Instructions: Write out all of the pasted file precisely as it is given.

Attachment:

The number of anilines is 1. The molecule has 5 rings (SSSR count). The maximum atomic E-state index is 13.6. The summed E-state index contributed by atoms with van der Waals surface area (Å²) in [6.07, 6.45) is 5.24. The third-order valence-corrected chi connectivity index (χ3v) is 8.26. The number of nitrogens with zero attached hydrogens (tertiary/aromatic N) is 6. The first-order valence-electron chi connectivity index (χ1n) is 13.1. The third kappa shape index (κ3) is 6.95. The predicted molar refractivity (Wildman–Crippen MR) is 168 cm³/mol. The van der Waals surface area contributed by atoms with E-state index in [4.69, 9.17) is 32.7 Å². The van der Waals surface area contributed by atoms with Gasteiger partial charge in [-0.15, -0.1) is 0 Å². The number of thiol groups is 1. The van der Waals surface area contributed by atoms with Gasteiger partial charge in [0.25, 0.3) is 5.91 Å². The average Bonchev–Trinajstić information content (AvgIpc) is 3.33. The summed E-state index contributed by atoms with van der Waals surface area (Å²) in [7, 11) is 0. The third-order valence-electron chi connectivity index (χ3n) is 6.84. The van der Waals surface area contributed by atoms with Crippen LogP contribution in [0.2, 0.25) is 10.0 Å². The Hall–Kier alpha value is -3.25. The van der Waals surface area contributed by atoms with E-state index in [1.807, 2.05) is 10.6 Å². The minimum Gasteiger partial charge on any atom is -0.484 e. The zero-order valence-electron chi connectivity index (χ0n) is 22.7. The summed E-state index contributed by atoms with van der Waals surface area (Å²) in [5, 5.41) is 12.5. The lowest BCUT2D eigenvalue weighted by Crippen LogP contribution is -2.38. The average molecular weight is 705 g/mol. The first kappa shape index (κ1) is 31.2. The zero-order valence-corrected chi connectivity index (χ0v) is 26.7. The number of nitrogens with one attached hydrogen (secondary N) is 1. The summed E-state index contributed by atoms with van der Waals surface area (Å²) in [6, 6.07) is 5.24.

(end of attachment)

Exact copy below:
The number of anilines is 1. The molecule has 5 rings (SSSR count). The maximum atomic E-state index is 13.6. The summed E-state index contributed by atoms with van der Waals surface area (Å²) in [6.07, 6.45) is 5.24. The third-order valence-corrected chi connectivity index (χ3v) is 8.26. The number of nitrogens with zero attached hydrogens (tertiary/aromatic N) is 6. The first-order valence-electron chi connectivity index (χ1n) is 13.1. The third kappa shape index (κ3) is 6.95. The predicted molar refractivity (Wildman–Crippen MR) is 168 cm³/mol. The van der Waals surface area contributed by atoms with E-state index in [4.69, 9.17) is 32.7 Å². The van der Waals surface area contributed by atoms with Gasteiger partial charge in [-0.15, -0.1) is 0 Å². The number of thiol groups is 1. The van der Waals surface area contributed by atoms with Gasteiger partial charge in [0.25, 0.3) is 5.91 Å². The average Bonchev–Trinajstić information content (AvgIpc) is 3.33. The summed E-state index contributed by atoms with van der Waals surface area (Å²) in [7, 11) is 0. The third-order valence-electron chi connectivity index (χ3n) is 6.84. The van der Waals surface area contributed by atoms with Crippen LogP contribution in [0.2, 0.25) is 10.0 Å². The Hall–Kier alpha value is -3.25. The van der Waals surface area contributed by atoms with E-state index in [1.807, 2.05) is 10.6 Å². The minimum Gasteiger partial charge on any atom is -0.484 e. The zero-order valence-electron chi connectivity index (χ0n) is 22.7. The summed E-state index contributed by atoms with van der Waals surface area (Å²) in [5, 5.41) is 12.5. The lowest BCUT2D eigenvalue weighted by Crippen LogP contribution is -2.38. The average molecular weight is 705 g/mol. The first kappa shape index (κ1) is 31.2. The zero-order valence-corrected chi connectivity index (χ0v) is 26.7. The number of nitrogens with one attached hydrogen (secondary N) is 1. The summed E-state index contributed by atoms with van der Waals surface area (Å²) in [6, 6.07) is 5.24.